"Steven M. Bellovin" writes, in part:
 | There's a limit to how far they can go with that, because of the fear
 | of people abandoning the transponders.
 | <snip>
 | As for usage-based driving -- the first question is the political will
 | to do so.
 | <snip>
 | Finally, the transponders may not matter much longer; OCR on license
 | plates is getting that good.

I don't think whether it is a transponder or not
actually matters, Steve, since, as you say, OCR
of the license plates makes whether a transponder
is in place totally irrelevant.

As to public resistance -- look at the revenue
coming in to, say, Chicago from the red-light
cameras and tell me that this won't spread.
Similarly, per-mile road-use pricing will be
all about revenue enhancement but it will be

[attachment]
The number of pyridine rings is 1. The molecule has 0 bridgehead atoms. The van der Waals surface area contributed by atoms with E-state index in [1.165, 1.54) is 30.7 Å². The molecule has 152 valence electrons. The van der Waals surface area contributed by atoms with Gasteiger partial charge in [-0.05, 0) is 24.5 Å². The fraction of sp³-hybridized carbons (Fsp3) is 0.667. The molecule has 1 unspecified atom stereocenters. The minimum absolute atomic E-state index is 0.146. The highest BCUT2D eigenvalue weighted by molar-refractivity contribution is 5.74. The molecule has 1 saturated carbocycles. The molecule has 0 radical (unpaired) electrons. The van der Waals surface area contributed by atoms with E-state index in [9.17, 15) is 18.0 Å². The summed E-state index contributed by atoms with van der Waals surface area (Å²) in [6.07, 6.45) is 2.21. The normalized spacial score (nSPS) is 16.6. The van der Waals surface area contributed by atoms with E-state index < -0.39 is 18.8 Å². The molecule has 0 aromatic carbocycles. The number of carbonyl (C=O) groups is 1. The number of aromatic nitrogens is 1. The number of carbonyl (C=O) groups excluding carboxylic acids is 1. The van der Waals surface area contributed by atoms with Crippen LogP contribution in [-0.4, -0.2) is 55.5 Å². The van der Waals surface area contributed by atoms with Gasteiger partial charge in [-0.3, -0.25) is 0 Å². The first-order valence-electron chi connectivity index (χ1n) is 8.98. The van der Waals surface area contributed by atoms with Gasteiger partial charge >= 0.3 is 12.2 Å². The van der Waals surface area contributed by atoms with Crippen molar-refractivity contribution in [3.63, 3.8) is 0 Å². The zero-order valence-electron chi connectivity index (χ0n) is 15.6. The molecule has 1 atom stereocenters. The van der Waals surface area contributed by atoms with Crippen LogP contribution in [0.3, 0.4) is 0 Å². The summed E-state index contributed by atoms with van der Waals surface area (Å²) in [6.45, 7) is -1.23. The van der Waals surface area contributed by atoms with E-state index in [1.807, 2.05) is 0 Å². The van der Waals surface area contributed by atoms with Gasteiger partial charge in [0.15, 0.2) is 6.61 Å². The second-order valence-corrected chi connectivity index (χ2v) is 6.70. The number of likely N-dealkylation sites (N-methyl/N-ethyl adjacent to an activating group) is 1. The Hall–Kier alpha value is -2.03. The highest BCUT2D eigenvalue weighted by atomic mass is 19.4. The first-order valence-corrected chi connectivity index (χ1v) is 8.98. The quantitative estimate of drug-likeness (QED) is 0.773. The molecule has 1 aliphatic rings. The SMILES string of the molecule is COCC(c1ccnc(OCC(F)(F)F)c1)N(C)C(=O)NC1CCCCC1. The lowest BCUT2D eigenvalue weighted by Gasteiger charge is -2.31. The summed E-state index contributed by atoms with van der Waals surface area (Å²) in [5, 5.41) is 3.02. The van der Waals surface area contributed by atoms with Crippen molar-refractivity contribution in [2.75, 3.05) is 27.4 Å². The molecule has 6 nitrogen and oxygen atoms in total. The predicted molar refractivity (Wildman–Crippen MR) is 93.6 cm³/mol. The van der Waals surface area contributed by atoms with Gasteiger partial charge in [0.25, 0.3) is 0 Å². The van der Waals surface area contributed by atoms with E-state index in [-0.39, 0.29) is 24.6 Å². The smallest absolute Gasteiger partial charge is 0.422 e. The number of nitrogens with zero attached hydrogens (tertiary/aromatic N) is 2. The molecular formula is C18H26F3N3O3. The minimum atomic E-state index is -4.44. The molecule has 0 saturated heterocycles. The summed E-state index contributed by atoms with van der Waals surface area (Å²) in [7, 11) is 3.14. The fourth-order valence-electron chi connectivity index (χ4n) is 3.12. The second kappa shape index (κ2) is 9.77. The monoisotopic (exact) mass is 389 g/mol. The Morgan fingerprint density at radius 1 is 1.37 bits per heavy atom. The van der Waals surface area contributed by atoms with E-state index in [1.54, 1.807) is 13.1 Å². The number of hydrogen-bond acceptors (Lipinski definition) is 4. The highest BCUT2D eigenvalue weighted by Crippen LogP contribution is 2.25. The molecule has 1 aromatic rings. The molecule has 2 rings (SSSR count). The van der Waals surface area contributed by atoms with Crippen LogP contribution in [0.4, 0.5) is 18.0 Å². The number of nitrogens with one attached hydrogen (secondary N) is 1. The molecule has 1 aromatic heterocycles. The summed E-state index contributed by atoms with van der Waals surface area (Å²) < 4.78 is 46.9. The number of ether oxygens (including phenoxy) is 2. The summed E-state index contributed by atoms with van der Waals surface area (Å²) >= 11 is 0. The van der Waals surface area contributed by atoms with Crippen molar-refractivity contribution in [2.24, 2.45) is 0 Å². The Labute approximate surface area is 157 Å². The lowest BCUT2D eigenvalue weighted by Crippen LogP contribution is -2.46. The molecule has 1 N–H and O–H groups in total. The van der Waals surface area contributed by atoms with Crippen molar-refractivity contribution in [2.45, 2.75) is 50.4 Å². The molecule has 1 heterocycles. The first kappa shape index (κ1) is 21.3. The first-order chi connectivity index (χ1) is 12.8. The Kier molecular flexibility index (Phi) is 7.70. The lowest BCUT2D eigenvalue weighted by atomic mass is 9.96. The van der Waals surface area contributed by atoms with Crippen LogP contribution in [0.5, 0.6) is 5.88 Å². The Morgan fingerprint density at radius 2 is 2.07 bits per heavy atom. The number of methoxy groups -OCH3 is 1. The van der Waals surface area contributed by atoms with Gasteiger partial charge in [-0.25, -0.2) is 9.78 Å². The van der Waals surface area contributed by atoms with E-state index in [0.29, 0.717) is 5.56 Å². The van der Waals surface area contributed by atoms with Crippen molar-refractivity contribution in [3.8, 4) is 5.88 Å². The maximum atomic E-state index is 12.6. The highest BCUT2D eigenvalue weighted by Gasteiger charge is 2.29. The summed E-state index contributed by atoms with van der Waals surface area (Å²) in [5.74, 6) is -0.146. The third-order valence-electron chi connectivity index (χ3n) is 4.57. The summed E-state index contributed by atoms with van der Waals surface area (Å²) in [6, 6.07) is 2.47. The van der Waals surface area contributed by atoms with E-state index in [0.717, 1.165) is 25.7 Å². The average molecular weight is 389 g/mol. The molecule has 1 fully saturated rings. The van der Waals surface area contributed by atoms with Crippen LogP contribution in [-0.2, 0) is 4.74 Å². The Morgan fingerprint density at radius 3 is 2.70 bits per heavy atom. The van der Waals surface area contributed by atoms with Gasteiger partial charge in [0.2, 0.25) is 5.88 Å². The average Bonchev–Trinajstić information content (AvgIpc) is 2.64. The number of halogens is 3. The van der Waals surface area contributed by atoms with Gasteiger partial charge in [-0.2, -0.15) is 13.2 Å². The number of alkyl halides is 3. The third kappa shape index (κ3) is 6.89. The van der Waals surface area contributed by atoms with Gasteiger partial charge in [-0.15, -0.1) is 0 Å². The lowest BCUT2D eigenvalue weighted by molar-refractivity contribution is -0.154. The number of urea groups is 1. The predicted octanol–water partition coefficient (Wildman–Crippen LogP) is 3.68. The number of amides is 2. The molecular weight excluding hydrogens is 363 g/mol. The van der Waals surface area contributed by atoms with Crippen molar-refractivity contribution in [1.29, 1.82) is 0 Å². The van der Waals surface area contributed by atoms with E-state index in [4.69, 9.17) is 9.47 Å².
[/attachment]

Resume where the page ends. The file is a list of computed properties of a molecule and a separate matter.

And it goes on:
painted DHS-faireness-green ("So as to fairly
fund the maintainance of this State's critical
infrastructure, this Act converts the funding
mechanisms over to a fairer road-use policy
but, at the same time, it leaves in place the
State gasoline tax, thereby penalizing the
people who continue to drive gas guzzlers").

Which leads back to the recording of travel
and the handling of those recordings.  When
New Jersey signed up with EZ-Pass it required
the company involved to retain toll records
for ten years (as an aid to law enforcement).
Since that is the same company in lots of
states even if it is called something else
(like FastLane in Massachusetts), the rational
thing for the company to do is to just keep
everything forever.  With disk prices falling
as they are, keeping everything is cheaper
than careful selective deletion, that's for


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